In recent years I have observed a marked increase in interest at all levels of society regarding the origins of Christianity. During this period, the Gnostic “gospel of Judas” has graced the cover of my National Geographic on two or three occasions and, with its Nag Hammadi counterparts, the gospels of “Phillip” and “Thomas”, obtained prominent inclusion in the “Christian” sections of many nationally-chained bookstores.
Dan Brown’s “DaVinci Code” astonished us all with the revelation of Jesus’ marriage and progeny as well as the church’s dark conspiracy to cover it up. Though most people recognize that Brown’s story is fictional, the source books for these theories, “The Woman with the Alabaster Jar”, “Holy Blood, Holy Grail”, etc., are meant to be taken seriously. These books, having thus achieved notoriety, may also be found on the Christian aisle of bookstores nationwide.
James Cameron’s entry into the field was perhaps the most startling of all. His documentary and associated book concerning the ossuaries of Jesus Christ and his family invoke claims which would, if accepted, reshape the fabric of societies world-wide. And yes, Cameron’s book now occupies a space on the same shelf with Wesley and Augustine.
It appears to me that the modern interest in this period is being driven by
deeper questions involving human resurrection and life-after-death. Having experienced a paradigm from Christian to secular society within the last generation seems to have left the western world in some doubt as to life’s meaning. The question of “what happens afterward?” becomes paramount when you are pretty certain you don’t know. So the resurrection of Christ as an historical fact has become pivotal in these investigations.
Having been, for many years, a student of the history of Imperial Rome and first century Judea, and given the magnitude of the foregoing assertions, I have been not a little disconcerted by the lack of inclusion of the ancient written testimony which bears upon the present controversies. As you, the interested reader, are no doubt aware, the first and second centuries AD were something of a literary “golden age”. The height of the Roman Empire, when security was provided by Roman arms and most of the Mediterranean region had already been Hellenized under Greco-Roman regimes, created a population commonly literate in Latin, Greek, and an original native tongue. From this fertile ground Greek, Roman, Jewish, and Christian authors produced a plethora of literature addressing virtually every subject which concerned the Roman world, including the baffling persistence of early Christianity.
Due to apparent inconsistencies between the literature with which I am acquainted and the more publicized recent theories, I began to research this period in earnest several years ago. I decided that trying to disprove the various new theories would be an ineffectual and futile gesture. Why waste words trying to discredit each of the myriad possible non-truths? The crux of the matter, I reasoned, is the resurrection of Christ.
With this in mind I have produced a manuscript, citing some thirteen-hundred contemporaneous sources, entitled How to Live Forever, proving that Jesus Christ rose physically from the dead. For obvious reasons, the proof lies not in the form of a mathematical theorem, but rather in the style of courtroom testimony. Various witnesses are examined, their testimony taken, their credibility assessed, with the weight of evidence determining the verdict. If a man may be sent to his death based upon human testimony, surely such testimony will suffice to demonstrate whether a resurrection, however rare, has occurred?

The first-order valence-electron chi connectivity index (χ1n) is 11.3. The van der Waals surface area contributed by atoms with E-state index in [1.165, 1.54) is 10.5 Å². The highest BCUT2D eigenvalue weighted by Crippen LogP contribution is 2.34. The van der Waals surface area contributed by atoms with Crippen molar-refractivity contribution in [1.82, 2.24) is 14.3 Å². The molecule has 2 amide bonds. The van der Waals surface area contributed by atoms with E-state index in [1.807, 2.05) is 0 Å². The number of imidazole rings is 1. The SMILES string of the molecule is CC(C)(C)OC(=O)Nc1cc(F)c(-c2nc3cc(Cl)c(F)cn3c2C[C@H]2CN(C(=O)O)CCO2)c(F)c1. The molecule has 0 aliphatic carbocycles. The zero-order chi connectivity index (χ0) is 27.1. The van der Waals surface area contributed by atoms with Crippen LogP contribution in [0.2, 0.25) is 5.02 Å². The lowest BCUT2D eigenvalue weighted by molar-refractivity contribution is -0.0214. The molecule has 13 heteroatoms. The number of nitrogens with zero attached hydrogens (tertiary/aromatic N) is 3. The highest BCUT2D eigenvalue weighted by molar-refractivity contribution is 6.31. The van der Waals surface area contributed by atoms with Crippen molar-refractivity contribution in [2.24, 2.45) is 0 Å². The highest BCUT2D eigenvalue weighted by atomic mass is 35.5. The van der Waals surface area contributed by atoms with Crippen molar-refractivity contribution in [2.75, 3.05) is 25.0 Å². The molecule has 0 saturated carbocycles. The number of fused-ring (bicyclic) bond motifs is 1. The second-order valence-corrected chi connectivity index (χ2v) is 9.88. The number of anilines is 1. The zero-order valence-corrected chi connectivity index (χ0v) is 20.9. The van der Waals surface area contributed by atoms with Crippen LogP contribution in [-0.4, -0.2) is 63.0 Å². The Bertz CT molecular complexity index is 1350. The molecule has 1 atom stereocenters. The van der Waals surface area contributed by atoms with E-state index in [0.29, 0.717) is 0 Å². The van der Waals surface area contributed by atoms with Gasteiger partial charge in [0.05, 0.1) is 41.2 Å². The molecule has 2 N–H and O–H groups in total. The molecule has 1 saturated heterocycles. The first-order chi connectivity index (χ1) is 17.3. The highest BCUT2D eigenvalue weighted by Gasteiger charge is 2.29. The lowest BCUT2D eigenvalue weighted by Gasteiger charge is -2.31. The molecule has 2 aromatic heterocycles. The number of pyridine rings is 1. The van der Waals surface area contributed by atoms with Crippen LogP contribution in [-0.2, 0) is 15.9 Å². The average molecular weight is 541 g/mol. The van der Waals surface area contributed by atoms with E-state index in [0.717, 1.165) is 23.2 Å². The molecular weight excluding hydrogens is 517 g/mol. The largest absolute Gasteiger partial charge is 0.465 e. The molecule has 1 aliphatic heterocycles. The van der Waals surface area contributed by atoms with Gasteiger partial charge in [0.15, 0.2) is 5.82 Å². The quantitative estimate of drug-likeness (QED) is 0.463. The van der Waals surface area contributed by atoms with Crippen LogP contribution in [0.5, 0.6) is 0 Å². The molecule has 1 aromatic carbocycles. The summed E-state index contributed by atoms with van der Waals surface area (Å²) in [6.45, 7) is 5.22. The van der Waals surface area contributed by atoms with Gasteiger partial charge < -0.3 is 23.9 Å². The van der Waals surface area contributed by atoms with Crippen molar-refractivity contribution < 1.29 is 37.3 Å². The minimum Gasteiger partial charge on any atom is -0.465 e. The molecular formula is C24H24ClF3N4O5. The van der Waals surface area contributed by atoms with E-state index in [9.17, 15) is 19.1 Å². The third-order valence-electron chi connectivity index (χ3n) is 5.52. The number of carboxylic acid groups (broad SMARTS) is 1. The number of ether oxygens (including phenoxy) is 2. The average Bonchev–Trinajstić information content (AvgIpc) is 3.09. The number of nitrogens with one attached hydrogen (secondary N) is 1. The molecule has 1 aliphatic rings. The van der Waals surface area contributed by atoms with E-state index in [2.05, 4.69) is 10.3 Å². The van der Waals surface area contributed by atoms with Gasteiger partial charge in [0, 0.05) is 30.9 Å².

Prior to seeking publication, I have subjected the manuscript to elements of peer review, to assure that the arguments and treatment of the evidence were sound. Dr. Paul L. Maier, Russell H. Seibert Professor of Ancient History at Western Michigan University, has this to say about How to Live Forever:
In these pages, John Takach takes the most glorious, yet controversial, claim of Christianity – the resurrection of both Jesus Christ and those who believe in him – and carefully compares the evidence, both biblical and non-biblical, in its support. As do I, he finds the correlation between the sacred and secular sources of antiquity to be astonishingly strong, demonstrating that we are dealing here with authentic, factual, historical evidence for the resurrection. Set squarely in the Jewish and Greco-Roman context of ancient history, the data Takach marshals show that Christian beliefs and hopes for life after death are not mere dreams of wish fulfillment.
Others have been amazed at the strength and one-sidedness of the relevant evidence in stark contrast to the claims of so many modern “scholars”. While not written to a “Christian” audience, How to Live Forever dares to face the unknown, the misunderstood, the “miraculous” as science should; building theories based upon the data, rather than selecting data based upon the criteria of adherence to existing theories.
The book sales of authors such as Elaine Pagels, Bart D. Ehrman, and John Dominic Crossan amply demonstrate the public fascination with this subject; How to Live Forever provides the alternative explanation. If proof of the miraculous; if demonstration of life-after-death; if examination of the resurrection of Christ, the foundation for the beliefs of one-third of humanity – If these questions pique your interest – I invite you to seek the answers within How to Live Forever.
Finally, proof of the resurrection!
With warmest regards, I remain
Yours Very Truly,